after candle lighting if she had in mind when lighting that she does not yet want to accept Yom
Kippur. In that circumstance, she should only recite the first blessing over the candles and say
“Shehechiyanu” with the congregation after Kol Nidrei.
- One should light a 24 hour Yahrzeit candle in memory of all deceased relatives. An additional
candle should be lit specifically to be used for Havdalah at the end of Yom Kippur. These
candles are generally lit by the husband.
- Men accept the holiness of Yom Kippur during the recital of “Tefilas Zakah.” See Artscroll
Machzor pg. 38-48. It would be optimal for men to come to Shul at least 20 minutes before Kol
Nidrei in order to properly say this prayer.
- Married men wear a Kittel the entire time that they are awake on Yom Kippur.
- Women should wear Yom Tov clothes, but should not dress over lavishly. They may wear
jewellery that is normally worn on weekdays, but not those that are usually worn on Shabbos
or Yom Tov.
- The father gives his children a special blessing before he goes to Shul. See Artscroll Machzor
- Married men should put on their Tallis before sunset in order to be able to say the blessing. If
one did not manage to put it on until after sunset, the blessing should not be said.
Laws of Yom Kippur:
In additions to the forms of work that are forbidden on Shabbos, there are five additional prohibitions:
Eating and Drinking:
- All adult males over 13 years and females over 12 are obligated to fast the entire 25 hours.
- Healthy children from the age of nine should be encouraged to fast part of the day by giving
them their meals at a later time than usual, both at night and during the day. Children below
this age should eat as usual. Since they are exempted from fasting, one may give them Yom
Tov meals and treats in honour of the day.
- Pregnant and nursing women must fast like everyone else. It is strongly recommended that
they rest as much as possible in order to preserve their strength, even if it means davening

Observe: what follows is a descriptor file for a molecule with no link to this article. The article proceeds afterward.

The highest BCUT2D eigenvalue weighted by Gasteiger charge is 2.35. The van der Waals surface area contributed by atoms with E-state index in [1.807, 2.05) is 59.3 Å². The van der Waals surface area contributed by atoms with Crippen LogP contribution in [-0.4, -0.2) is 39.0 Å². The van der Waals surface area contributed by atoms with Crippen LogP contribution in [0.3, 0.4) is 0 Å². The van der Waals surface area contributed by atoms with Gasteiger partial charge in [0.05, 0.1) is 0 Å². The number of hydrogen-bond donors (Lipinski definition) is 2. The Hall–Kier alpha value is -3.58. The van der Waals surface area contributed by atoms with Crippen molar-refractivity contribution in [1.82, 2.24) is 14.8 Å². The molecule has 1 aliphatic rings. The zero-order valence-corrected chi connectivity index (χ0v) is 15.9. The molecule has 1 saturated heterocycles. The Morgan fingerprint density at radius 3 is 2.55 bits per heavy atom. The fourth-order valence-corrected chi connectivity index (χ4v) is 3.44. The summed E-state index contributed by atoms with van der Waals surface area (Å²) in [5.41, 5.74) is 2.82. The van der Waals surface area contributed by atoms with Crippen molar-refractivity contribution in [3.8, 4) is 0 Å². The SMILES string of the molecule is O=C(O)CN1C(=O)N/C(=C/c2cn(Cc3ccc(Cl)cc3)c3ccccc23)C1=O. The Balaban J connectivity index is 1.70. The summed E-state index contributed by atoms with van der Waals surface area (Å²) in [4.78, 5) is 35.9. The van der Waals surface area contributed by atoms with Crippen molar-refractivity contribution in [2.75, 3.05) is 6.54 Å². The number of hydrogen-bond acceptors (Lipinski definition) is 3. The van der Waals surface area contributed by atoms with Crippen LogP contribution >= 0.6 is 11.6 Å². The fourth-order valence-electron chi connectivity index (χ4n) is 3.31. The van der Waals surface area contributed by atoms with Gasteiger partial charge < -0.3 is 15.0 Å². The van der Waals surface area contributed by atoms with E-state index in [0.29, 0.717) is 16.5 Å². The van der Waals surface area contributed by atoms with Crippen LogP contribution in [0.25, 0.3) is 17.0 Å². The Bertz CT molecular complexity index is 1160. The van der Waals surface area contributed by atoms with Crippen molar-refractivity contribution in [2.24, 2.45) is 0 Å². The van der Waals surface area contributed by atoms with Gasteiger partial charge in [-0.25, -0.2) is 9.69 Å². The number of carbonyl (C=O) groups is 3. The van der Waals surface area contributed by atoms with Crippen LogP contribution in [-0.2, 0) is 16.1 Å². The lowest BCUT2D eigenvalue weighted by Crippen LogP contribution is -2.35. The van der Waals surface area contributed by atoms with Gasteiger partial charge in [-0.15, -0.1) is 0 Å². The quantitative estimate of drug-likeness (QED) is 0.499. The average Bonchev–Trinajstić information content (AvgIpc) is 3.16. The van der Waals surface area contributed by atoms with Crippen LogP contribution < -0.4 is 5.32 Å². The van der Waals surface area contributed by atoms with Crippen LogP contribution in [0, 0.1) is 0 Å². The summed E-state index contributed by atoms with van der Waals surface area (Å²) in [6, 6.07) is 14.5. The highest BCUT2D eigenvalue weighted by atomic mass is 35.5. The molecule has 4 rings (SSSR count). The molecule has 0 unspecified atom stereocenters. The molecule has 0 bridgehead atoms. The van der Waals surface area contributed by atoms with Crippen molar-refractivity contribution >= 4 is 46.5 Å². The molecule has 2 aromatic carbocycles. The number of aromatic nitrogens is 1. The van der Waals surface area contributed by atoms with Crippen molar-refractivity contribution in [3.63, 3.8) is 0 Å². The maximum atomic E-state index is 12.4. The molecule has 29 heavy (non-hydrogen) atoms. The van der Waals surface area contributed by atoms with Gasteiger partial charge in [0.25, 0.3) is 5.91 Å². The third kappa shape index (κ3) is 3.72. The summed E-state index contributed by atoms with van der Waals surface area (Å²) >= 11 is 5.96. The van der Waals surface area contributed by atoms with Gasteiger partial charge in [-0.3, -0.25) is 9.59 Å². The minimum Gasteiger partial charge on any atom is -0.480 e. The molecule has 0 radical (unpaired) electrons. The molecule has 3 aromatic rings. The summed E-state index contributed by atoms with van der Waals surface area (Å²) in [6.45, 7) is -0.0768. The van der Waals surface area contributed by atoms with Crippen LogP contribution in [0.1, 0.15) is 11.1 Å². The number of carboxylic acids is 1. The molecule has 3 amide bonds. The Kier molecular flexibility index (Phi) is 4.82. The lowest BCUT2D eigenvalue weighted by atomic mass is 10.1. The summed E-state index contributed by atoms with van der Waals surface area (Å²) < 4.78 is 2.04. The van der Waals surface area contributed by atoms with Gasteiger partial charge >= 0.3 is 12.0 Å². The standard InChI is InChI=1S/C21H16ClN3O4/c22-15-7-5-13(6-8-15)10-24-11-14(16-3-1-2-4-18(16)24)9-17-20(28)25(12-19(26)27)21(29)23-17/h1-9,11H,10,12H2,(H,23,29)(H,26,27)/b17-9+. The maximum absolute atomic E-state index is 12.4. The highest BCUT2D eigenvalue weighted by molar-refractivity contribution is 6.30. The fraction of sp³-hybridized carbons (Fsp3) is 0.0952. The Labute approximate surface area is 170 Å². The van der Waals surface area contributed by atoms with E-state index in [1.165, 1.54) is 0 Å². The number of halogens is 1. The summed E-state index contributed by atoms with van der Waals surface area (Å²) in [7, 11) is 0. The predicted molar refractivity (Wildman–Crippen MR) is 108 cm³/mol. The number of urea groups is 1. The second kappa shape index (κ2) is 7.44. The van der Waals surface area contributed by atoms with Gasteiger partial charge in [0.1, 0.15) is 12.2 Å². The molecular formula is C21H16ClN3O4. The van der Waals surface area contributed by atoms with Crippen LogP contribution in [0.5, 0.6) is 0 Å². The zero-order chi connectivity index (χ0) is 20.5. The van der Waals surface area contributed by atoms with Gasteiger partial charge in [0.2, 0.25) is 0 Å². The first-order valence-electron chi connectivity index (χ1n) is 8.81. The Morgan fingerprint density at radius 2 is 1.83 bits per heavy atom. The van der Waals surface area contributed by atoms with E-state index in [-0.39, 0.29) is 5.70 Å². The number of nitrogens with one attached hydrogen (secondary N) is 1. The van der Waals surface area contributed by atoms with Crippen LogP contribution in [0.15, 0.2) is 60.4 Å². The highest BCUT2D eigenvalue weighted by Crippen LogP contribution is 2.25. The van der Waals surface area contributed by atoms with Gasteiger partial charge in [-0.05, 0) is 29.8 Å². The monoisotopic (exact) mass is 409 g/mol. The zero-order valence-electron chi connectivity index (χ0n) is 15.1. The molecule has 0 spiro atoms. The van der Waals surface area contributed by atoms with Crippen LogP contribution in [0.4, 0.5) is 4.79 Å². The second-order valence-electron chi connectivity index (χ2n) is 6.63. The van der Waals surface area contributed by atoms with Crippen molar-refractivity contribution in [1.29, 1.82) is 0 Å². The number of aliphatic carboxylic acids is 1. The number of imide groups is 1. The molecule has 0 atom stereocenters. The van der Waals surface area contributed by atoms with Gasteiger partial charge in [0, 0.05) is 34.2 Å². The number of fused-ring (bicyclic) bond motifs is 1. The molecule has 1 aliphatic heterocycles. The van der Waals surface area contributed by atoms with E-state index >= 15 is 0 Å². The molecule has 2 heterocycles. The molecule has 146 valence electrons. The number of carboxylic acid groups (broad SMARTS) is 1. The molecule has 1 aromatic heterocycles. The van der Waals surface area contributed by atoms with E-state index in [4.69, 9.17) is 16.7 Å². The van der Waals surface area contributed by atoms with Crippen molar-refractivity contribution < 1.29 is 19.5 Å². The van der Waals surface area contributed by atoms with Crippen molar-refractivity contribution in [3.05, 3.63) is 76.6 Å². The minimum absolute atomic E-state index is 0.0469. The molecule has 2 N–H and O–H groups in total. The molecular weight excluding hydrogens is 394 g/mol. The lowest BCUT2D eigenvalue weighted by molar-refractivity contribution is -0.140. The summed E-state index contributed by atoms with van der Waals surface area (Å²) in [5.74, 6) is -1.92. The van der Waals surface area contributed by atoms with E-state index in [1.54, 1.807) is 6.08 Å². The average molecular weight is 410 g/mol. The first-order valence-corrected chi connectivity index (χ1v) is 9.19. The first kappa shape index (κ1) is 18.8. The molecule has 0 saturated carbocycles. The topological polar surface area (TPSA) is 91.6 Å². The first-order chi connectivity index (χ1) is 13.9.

little or nothing in Shul.
- A person whose life will or may be endangered by fasting, even in the long term, is absolutely
forbidden to fast.
- If upon consultation with a Rabbi, you are told that for health reasons that you may eat, the
maximum quantity of solid food that may be eaten in one session is 30cc [one fluid ounce],
measured by volume and not weight. The liquid quantity is 40cc [1.3 fluid ounces]. A person
may eat these quantities as often as necessary, provided that they are in nine minute intervals.
- One need not wait at all in between eating and drinking because they do not combine to form
- All decisions of eating on Yom Kippur should be done in consultation with a Rabbi.
- When Halachikly permitted, person may swallow bitter or tasteless medicines in tablet,
capsule, or liquid form, but not if they are pleasant tasting. The medicine should preferably be
taken without water. If one can not swallow the capsule without any liquid, he should preferably
use a bitter tasting liquid. Only as a last resort one may use water [less than 1.3 ounces].
- It is permitted to touch food in order to feed children or the elderly.
10.It is forbidden to rinse out the mouth whether with water or with mouthwash, even if one feels
Washing and Bathing:
- It is forbidden to derive pleasure from washing any part of the body, whether in hot or cold
- It is permitted to wash off dirt, but one should be careful to wash only the affected area.
- When you awaken in the morning, the hands should be washed carefully up to the knuckles